The importance of publicising the EVPs was a key subject, being shared via various sessions throughout the company’s talent partners, HR directors, service lines, leads in experienced hire, and by holding presentations for different audiences.
Brand pointed out that, as a company, you must make EVPs sustainable. “It’s not about launching EVPs at a glamorous champagne reception, it’s about time and effort and ensuring everyone is on board.”
Listen to your staff
“We have two ears and one mouth for a reason – listen to your employees,” said Ashley Tapp, internal communications manager at pharmaceutical company Bristol-Myers Squibb. He explored the subject of EVPs in the healthcare sector and identified the need to differentiate yourself and expand your EVPs. He suggested one way of doing this was through raising money for charity and showing corporate social responsibility.
A previous employee of British Technology Group (BTG), a FTSE 250 company, Tapp shared some examples of effective EVPs from his experiences. He mentioned TrekFest 2014, a collaborative effort from employees across the country, working as a team in aid of Cancer Research UK. Staff acted on the EVPs in place and made them real, he said, giving them a sense of achievement.
Tapp determined that the workforce culture is a widening one, because it is collectively “owned” by everyone.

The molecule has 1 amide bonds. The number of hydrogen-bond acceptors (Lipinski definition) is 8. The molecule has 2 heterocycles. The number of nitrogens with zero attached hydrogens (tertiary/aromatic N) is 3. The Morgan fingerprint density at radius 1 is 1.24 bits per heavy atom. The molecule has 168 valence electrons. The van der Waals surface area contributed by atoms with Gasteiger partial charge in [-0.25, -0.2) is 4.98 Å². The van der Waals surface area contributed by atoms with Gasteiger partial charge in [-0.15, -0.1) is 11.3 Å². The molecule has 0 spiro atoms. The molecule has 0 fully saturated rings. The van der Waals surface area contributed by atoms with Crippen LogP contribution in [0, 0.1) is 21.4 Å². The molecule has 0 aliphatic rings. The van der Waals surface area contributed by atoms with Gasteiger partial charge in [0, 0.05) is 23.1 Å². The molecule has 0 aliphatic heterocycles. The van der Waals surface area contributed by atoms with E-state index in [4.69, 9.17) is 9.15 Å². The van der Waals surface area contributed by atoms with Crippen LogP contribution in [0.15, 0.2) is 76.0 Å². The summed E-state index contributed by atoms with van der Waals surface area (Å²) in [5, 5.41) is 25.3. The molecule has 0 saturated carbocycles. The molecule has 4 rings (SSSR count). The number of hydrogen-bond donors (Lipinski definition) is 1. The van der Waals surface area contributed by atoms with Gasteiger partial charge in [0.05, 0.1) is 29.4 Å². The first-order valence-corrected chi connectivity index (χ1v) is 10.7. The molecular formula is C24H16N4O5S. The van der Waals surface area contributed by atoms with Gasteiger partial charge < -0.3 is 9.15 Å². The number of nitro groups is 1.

EVPs on the big screen
Nick Francis, managing director of Casual Films and a former BBC assistant producer, talked about how to make EVPs come to life through video. He said video ranks highly on social-media platforms, and posts with videos are usually ranked higher than those without. In addition, he said, video conveys your exact message, therefore making it more precise. Francis added: “By using video, you can champion your company’s core values, portray the culture – it’s the concept of showing, rather than telling.”
The idea Francis talked about tied in with Millennial culture, and implied that if you want to retain talent and attract future talent, your mindset as a business needs to be parallel with that of a modern-thinking world. He said this generation has grown up with huge amounts of visual aids, so this could be
a useful tool.
Generation X v Generation Y
Jacqueline Chou, business director at Havas Worldwide, stressed companies need to listen to the new generation as she discussed the whisky product campaign ‘Chivas Regal: Win the Right Way.’
Chou revealed that 86% of Generation Y think it is important their work makes a positive impact on the world, which she explained was Chivas’ main aim through a global entrepreneurial campaign it launched and continues to run worldwide. Being aware
that its audience of Millennials is forward-thinking, Chou highlighted the differences between Generation X and Generation Y, including:
- Accepting diversity v celebrating diversity
- Self-reliant v self-initiative
- Reject the rules v rewrite the rules
- Me-centric v we-minded
- Individualist v communitarian values
- Work/life balance v work/life fusion Chou made it apparent that, for your EVP to work effectively, you need to listen to the new generation, and adapt to the change in mindset.
Gareth Edwards, managing director of Havas People, concluded: “It’s important not to look at EVPs as a marketing ploy, but deep-rooted values.
“Give people a reason to go to work. We know that by 2020 Generation Y will form most of our workforce, so give
them something to believe in.”